Starring-Woody Harrelson, Jennifer Jason Leigh
Scott’s Review #890
Reviewed April 27, 2019
LBJ (2017) provides small glimpses of historical interest with a biography about a United States President perhaps underrepresented in cinema history as compared to other presidents but the production never catches fire and falls flat with an overproduced film lacking bombast.
The film can easily be viewed once, never to be thought of again, nor providing the need for analysis or discussion.
Director Rob Reiner creates a glossy, mainstream Hollywood production with questionable casting choices and a muddled feel.
To its credit, the film gets off to a good start introducing the fateful day of November 22, 1963, into the story. As then-Vice President Johnson (LBJ), played by Woody Harrelson and wife Lady Bird (Jennifer Jason Leigh) deplane and embarks on a motorcade procession through downtown Dallas, Texas, dire events will follow.
As the violent assassination of President John F. Kennedy (Jeffrey Donovan) soon arrives the film portrays the initial foreshadowing well then backtracks to 1960 when the Democratic nominee was up for grabs with both JFK and Johnson in contention.
The film traverses back and forth from pre to post JFK assassination as LBJ took over the presidency amid the controversial Civil Rights Bill and a still shocked United States public.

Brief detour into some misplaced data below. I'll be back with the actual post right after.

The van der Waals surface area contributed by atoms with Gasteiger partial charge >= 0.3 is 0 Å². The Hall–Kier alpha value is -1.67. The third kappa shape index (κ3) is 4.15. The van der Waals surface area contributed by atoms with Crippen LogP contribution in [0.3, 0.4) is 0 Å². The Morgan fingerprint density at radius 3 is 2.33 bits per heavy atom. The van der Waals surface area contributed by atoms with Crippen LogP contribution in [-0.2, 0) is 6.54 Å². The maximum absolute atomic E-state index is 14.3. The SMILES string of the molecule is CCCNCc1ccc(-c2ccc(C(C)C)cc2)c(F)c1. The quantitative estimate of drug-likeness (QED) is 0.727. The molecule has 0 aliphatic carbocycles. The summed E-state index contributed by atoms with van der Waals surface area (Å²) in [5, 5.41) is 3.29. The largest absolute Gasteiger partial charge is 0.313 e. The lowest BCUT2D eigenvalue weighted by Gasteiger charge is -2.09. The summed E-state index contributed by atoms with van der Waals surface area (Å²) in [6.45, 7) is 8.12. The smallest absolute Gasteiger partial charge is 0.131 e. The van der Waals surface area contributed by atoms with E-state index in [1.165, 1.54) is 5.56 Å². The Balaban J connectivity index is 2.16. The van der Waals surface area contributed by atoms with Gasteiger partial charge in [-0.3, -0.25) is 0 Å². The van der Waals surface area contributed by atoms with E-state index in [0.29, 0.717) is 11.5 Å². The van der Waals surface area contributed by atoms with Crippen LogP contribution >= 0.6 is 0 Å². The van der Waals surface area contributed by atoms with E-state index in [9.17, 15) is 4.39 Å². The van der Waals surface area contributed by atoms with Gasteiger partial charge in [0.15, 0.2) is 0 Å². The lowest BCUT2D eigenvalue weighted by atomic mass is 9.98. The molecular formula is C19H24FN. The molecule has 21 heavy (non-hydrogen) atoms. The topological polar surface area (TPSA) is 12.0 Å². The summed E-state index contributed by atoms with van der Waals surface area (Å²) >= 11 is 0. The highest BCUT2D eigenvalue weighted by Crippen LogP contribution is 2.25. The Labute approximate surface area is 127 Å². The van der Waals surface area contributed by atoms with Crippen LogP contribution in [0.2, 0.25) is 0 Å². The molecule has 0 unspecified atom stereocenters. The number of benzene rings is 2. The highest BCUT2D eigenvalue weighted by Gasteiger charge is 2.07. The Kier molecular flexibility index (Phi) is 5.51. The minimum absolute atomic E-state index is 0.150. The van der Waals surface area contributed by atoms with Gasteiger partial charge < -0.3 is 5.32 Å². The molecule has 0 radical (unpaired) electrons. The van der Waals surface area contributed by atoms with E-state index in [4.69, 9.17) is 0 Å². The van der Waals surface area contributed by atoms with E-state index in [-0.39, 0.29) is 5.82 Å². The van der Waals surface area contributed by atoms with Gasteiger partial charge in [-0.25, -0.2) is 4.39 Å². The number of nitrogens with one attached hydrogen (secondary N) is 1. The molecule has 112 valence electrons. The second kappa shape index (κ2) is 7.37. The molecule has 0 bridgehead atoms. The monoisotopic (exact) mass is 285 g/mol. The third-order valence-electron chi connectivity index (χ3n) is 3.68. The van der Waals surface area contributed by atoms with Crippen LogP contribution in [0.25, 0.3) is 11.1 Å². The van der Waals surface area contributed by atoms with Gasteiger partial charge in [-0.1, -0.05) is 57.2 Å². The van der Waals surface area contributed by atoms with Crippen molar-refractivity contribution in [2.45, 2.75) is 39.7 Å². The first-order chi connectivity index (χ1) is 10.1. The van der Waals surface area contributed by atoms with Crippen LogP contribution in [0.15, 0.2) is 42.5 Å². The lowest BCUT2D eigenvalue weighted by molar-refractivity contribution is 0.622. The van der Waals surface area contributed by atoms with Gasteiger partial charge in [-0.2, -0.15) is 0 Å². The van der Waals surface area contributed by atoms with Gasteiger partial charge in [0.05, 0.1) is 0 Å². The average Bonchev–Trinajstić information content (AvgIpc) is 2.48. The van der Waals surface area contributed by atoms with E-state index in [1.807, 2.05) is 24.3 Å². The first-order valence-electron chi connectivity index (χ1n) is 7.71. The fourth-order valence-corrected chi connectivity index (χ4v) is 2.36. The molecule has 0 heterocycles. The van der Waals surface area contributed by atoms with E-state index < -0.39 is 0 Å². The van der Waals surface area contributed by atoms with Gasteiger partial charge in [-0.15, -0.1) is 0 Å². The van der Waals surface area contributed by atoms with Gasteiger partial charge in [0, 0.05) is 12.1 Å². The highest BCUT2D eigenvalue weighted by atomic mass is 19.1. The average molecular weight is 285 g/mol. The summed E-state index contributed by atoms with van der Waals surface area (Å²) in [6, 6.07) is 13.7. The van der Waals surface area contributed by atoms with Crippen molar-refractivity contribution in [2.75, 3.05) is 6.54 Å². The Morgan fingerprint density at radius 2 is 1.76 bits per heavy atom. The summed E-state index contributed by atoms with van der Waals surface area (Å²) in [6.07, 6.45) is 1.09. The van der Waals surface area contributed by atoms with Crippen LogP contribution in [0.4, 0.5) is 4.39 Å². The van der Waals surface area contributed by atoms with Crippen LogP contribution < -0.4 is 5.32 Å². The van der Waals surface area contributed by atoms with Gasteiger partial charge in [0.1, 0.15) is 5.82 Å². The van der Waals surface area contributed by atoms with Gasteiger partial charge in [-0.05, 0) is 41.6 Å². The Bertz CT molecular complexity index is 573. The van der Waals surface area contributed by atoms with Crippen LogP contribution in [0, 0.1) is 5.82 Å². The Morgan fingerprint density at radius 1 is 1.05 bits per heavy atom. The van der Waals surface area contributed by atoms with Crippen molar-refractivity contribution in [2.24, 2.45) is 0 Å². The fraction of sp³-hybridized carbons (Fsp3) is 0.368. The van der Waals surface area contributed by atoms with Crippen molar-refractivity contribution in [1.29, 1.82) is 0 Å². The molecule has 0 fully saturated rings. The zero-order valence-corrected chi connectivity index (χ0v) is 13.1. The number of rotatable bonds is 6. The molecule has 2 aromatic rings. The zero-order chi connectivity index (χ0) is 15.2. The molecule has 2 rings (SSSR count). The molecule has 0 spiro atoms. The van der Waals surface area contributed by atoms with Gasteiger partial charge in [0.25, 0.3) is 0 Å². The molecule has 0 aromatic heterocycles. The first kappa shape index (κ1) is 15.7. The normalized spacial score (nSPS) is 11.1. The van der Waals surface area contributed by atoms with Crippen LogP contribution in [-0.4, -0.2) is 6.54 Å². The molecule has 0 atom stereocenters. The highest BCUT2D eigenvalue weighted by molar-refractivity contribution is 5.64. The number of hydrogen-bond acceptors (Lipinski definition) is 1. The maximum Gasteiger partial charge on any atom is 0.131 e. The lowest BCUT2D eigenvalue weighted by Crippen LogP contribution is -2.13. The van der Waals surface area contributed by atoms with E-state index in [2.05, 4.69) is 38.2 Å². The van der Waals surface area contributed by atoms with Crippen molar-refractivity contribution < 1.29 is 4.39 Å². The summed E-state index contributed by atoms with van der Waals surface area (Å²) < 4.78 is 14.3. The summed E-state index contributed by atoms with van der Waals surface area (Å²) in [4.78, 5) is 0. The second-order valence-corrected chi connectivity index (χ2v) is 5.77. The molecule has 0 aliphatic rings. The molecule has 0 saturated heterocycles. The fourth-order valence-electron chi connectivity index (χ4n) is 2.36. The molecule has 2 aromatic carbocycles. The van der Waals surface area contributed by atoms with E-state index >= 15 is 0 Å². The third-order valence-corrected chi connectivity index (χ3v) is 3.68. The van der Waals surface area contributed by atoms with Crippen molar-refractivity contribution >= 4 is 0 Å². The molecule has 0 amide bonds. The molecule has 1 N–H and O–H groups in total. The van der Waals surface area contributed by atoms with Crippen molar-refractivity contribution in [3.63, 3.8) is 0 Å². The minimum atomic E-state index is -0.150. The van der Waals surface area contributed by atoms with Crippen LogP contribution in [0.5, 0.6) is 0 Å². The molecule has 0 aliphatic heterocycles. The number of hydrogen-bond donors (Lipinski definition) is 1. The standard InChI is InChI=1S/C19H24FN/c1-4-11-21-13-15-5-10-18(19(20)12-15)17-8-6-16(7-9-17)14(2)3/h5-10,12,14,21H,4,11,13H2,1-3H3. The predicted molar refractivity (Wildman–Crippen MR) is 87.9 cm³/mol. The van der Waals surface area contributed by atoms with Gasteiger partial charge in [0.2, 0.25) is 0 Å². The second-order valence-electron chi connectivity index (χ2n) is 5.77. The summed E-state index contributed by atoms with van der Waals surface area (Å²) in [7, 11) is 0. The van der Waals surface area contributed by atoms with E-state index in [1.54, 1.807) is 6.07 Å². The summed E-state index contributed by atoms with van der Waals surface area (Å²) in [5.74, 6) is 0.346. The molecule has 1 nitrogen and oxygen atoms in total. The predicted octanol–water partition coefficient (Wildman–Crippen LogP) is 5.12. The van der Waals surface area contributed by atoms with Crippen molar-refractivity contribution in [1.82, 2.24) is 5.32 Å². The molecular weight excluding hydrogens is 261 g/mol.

A character study develops as the gruff and grizzled man takes center stage to lead the country into the future. The attempt is to show LBJ, the man, at his best and worst personally and professionally facing pressure from his cabinet.
Reiner portrays LBJ as complex, brooding, and vulgar, but also as a person whose heart is ultimately in the right place. A man we love to hate? Or hate to love?
From a historical drama perspective, and a genre that has many in the cinematic chambers, the film fails.
A powerful political drama is supposed to be compelling but LBJ just feels dull, run-of-the-mill, and extremely forgettable. Some examples of exceptional political film projects are Lincoln (2012), JFK (1991), and Vice (2018). Each has flare, flavor, and a twist or otherwise unusual story construction that LBJ glaringly lacks.
Simply put, the experience feels plain and unimpressive.
Having regrettably not seen the HBO film version entitled All the Way starring Bryan Cranston as LBJ, I cannot compare the two other than from word of mouth that Cranston gives the superior portrayal.
Based on trailers I would agree with the overall assessment. Harrelson’s version of LBJ is adequate if not sensational. His mannerisms President may be effective, but he does not resemble the man too well.
With a waxy, heavily made-up face, Harrelson the actor is unrecognizable and feels staged rather than authentic.
Jennifer Jason Leigh suffers the same fate as Harrelson in the important role of First Lady, Lady Bird Johnson. The actress is successful at emulating the appropriate characteristics specifically facially but also appears too made up like a wax figure in a museum sprung to life.
As Harrelson and Jason Leigh daftly teeter from scene to scene the result is marginally comical but LBJ the film is not a comedy nor a satire, played instead for the heavy drama.
LBJ (2017) is of mild interest but limited as a successful film adaptation of an important figure in United States history. Glimpses of political education for those not alive to experience the tumultuous 1960’s are good but much more was expected from this film than was provided.
Better studies exist and hopefully will be created in the future than what adds up too little more than a snore-fest.